New Hampshire is also in close proximity to a supply chain for the fentanyl drug in Massachusetts.
According to the U.S. Drug Enforcement Administration’s 2014 National Drug Threat Assessment Summary, most heroin supplies in the New England region are brought in from New York along the vast interstate highway system, naming I-95 and I-93 as the major routes for New Hampshire’s heroin traffickin. The report also named Lawrence, Mass. as a main distribution center for northern New England states.
The New Hampshire “HotSpot” Study pointed to these other factors contributing to the heroin and fentanyl crisis in the Granite State:
- Treatment admission rates per capita are lower than both the national average and all other New England states
- N.H. has the lowest per capita spending on treatment in all of New England and it’s the 2nd lowest in the nation
- The state has the lowest rate of Suboxone, a medication used to treat opioid addiction, providers per capita in all of New England
- Public health funding per resident is lower than the national average and surrounding states
- N.H. is the only state in the Northeast with no needle exchange program (The legislature recently passed a bill legalizing the programs and Gov. Chris Sununu said he would sign it.)
- The state’s rural setting keeps people in tightly knit social networks and has limited access of “things to do.”
“The economic factors, the rural nature, the politics, lack of resources, and the close proximity to the source of these drugs has created a really bad scenario for the state,” Marsch said.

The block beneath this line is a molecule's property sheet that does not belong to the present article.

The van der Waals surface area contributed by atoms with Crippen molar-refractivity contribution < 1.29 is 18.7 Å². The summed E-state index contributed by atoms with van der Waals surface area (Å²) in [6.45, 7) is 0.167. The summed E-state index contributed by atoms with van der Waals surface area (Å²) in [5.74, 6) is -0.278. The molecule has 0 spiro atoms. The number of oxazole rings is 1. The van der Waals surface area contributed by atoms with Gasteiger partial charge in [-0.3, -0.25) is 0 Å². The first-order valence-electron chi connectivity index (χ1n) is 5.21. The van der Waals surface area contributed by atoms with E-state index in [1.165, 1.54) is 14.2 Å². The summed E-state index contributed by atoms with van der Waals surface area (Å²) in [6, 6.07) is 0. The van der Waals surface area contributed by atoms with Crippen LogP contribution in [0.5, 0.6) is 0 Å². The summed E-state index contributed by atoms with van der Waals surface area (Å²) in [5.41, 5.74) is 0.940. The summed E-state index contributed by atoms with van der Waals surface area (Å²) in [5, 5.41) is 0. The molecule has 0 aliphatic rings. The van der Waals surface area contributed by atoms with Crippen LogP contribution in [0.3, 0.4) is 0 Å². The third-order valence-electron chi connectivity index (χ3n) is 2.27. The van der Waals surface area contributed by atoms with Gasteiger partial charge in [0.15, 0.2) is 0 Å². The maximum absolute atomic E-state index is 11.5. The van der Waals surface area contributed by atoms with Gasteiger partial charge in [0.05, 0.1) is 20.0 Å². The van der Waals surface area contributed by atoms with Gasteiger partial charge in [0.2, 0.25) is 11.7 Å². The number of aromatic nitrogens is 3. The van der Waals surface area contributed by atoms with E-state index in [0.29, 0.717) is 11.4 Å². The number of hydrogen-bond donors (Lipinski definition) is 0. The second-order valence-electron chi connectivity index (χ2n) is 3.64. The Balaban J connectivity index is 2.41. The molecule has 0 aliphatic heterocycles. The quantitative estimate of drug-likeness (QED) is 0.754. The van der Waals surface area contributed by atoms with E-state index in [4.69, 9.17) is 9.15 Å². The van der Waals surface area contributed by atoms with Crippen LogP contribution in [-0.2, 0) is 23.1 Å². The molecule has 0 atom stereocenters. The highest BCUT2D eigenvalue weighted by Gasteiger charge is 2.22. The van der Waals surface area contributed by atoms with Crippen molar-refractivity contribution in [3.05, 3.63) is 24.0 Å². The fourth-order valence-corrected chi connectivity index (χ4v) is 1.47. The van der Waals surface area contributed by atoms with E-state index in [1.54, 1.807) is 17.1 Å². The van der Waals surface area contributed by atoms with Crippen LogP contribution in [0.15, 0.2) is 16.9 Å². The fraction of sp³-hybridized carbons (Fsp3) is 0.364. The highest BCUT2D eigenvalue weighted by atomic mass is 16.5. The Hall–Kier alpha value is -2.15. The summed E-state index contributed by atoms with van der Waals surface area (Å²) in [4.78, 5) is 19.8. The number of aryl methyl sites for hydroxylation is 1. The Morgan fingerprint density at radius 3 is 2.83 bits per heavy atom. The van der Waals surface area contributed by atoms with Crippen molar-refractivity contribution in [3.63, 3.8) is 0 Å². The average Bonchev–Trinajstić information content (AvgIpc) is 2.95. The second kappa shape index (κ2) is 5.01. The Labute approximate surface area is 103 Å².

In order to curb the alarming trend of opioid overdose deaths in the Granite State, the researchers suggested the state increase public health resources for substance use prevention and treatment, expand prevention programs in elementary and middle schools, assist physicians with understanding opioid prescribing, and collaborate with Massachusetts on addressing the manufacturing and trafficking of fentanyl and other opioids.
At the forum, Kuster, who co-chairs the House Bipartisan Task Force to Combat the Heroin Epidemic, said she was confident that Granite Staters’ “certain blend of tenacity and creativity” will help find solutions to this epidemic. Officials point to the Safe Station program, which allows anyone who is struggling with drug addiction to go to fire stations in the state to connect with recovery resources, as a New Hampshire solution to the drug epidemic.
Yet, Kuster was worried that it would be difficult to get more funding and resources under President Donald Trump’s leadership.
“We cannot get this job done without Medicaid expansion. I’m concerned about cuts for mental health and behavioral health services,” she said. “If they’re [Republicans] going to walk the walk, as they have talked about opioid addiction, they’ve got to fund the programs that will bring the services to our communities.”